FIFA presidential candidates: Who’re they and what do they provide?

With FIFA’s presidential election one month away, Gabriele Marcotti provides an overview of the five candidates.

Name: Prince Ali bin Al Hussein
Nationality: Jordanian
Age: 40
Background: Son on the former King of Jordan, who died in 1999, and half-brother in the current King. President with the Jordan Football Association.
Highest workplace held in football: Vice president of FIFA representing Asia (2011 to 2015).
Exciting fact: He was a paratrooper inside the Jordanian army together with president of Jordan’s film commission.
Most significant promoting points: He received much more than a third from the votes when he ran against Sepp Blatter last year, he’s been quite open and forthright with his manifesto and he’s entirely untouched by scandal.
Weak spot: He’s only 40 and you can not help but feel that he got numerous of his jobs by virtue of who his dad is. 4 years as a FIFA vice president isn’t an extensive resume either.
Very best thought: He’ll publish the Garcia report in complete and make FIFA much more transparent.
Exactly where he stands on expanding the Globe Cup: He’s in favour.
Manifesto: “My Vision for FIFA and Football”

Name: Jerome Champagne
Nationality: French
Age: 57
Background: A former French diplomat, he moved into football functioning around the 1998 Planet Cup and spent 11 years functioning at FIFA below Sepp Blatter.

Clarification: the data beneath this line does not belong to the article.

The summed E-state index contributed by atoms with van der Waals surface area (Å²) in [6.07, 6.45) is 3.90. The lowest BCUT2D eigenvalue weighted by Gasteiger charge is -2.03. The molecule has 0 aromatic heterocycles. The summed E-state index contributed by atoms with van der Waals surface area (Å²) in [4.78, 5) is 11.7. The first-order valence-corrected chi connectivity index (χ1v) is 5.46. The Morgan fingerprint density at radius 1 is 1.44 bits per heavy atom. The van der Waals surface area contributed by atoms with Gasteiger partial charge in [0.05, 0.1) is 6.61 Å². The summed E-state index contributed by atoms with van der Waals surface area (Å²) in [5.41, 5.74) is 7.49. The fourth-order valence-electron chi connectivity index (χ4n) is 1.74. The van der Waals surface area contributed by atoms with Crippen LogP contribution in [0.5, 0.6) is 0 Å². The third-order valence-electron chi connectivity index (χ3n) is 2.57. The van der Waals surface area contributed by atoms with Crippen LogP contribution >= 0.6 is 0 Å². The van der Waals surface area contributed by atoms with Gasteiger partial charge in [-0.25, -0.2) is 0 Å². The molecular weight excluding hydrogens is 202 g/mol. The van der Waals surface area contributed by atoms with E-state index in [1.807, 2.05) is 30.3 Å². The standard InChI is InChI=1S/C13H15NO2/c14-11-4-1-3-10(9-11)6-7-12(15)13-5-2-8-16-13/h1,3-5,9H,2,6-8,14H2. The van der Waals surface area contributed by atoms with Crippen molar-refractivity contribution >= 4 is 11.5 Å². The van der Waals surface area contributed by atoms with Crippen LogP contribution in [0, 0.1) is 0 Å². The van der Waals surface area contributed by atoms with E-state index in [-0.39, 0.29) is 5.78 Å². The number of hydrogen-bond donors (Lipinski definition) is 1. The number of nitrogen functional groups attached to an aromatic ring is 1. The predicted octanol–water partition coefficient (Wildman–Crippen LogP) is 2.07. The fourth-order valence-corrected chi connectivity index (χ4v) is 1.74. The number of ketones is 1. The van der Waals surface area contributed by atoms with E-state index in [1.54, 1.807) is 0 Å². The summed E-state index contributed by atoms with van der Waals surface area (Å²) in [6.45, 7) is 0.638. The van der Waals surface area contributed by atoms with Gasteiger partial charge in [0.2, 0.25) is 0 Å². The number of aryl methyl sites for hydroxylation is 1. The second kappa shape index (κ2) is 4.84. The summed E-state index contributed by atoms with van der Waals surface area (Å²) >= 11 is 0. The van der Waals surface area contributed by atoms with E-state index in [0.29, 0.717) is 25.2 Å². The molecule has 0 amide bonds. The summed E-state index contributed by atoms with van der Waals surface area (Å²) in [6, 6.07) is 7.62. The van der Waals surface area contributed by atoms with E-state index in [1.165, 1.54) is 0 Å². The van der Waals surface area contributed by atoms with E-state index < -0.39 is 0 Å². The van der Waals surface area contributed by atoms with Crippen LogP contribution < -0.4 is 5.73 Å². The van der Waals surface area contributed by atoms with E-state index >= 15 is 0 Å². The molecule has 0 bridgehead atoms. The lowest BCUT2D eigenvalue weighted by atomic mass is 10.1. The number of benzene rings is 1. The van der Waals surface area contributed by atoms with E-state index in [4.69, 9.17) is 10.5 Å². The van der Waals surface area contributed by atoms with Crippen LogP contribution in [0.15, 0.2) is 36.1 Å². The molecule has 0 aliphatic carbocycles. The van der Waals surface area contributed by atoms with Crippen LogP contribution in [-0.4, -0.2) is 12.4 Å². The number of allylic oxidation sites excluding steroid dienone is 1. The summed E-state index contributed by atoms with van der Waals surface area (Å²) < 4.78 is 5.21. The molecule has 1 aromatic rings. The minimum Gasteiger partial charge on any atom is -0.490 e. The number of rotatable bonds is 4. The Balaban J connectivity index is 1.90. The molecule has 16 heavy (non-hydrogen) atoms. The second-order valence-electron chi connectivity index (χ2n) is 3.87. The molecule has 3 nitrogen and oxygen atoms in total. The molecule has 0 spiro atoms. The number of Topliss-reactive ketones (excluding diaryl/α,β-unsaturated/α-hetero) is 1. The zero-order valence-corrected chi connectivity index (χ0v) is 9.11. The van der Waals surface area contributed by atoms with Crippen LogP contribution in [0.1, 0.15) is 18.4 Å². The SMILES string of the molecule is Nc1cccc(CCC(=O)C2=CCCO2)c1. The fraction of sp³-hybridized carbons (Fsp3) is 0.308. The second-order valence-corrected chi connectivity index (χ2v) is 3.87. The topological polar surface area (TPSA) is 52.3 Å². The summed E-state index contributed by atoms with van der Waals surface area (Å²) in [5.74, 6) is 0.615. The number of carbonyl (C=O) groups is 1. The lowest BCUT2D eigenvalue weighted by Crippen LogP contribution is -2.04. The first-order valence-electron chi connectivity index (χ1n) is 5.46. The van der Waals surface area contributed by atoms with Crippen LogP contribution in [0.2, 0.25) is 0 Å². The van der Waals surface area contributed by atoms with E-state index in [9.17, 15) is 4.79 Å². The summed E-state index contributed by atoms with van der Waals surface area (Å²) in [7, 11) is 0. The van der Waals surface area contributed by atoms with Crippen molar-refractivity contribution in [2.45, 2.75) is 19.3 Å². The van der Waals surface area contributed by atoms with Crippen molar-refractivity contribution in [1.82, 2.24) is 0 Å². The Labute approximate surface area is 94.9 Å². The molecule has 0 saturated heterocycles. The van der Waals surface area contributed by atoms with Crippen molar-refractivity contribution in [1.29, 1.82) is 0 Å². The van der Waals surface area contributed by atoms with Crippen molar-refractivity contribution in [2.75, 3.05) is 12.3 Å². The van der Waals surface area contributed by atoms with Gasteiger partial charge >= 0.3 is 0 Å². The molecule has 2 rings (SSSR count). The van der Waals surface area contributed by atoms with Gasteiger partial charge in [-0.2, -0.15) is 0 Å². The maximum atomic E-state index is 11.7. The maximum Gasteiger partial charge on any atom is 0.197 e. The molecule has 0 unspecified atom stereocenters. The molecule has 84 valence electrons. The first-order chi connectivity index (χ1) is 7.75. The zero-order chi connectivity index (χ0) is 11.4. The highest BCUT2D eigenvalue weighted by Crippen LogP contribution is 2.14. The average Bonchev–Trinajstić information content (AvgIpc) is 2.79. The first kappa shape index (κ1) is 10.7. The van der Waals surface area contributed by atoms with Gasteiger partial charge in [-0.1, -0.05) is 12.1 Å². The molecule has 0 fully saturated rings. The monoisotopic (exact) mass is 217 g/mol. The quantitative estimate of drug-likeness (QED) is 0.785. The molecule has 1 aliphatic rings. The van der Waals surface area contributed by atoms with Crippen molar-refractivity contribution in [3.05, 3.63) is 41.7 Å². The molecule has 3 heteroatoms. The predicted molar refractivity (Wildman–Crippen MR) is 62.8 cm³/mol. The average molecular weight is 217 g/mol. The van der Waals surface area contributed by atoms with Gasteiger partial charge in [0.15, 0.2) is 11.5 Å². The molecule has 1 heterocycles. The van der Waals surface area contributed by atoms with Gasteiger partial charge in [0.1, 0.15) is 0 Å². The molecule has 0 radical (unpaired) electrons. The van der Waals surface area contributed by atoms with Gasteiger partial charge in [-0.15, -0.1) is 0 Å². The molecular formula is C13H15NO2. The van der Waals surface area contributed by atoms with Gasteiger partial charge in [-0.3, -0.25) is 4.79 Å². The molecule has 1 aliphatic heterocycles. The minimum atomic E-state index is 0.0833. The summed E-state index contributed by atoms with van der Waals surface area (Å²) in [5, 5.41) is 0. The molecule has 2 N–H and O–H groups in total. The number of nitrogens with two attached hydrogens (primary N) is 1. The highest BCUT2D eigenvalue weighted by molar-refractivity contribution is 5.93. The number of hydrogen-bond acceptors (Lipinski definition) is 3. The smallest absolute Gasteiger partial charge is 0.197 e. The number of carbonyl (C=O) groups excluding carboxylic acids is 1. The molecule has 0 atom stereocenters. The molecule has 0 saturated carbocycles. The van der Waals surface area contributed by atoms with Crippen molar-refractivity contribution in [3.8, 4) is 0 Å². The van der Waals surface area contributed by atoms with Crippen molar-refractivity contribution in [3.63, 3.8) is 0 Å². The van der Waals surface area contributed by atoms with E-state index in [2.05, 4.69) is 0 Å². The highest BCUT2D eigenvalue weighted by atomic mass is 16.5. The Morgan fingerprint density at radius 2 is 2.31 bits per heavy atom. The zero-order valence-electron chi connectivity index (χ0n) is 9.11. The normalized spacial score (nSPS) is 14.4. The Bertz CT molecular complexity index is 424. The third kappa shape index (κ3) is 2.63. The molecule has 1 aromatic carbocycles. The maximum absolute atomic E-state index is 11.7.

Highest office held in football: FIFA director of international relations.
Fun reality: His candidacy has been endorsed by both Pele and Robbie Keane.
Biggest selling points: His diplomatic background has been instrumental in assisting him take on difficult diplomatic circumstances, for example the partnership between the Israeli and Palestinian football associations as well as the Kosovo FA’s quest for FIFA recognition. He is also pretty close to many African FAs.
Weak spot: These 11 years operating for Blatter don’t assist in the eyes of some (while, conversely, they may be important to other folks). Has failed to have a great deal traction together with the media.
Finest idea: He desires to introduce global collective bargaining for all skilled footballers, and also giving seats around the Executive Committee to FIFPro and representatives of leagues and clubs.
Exactly where he stands on expanding the Globe Cup: He’s against it (in actual fact, he thinks it really is currently difficult to organise one with 32 teams).
Manifesto: “My Agenda for the 21st-Century FIFA”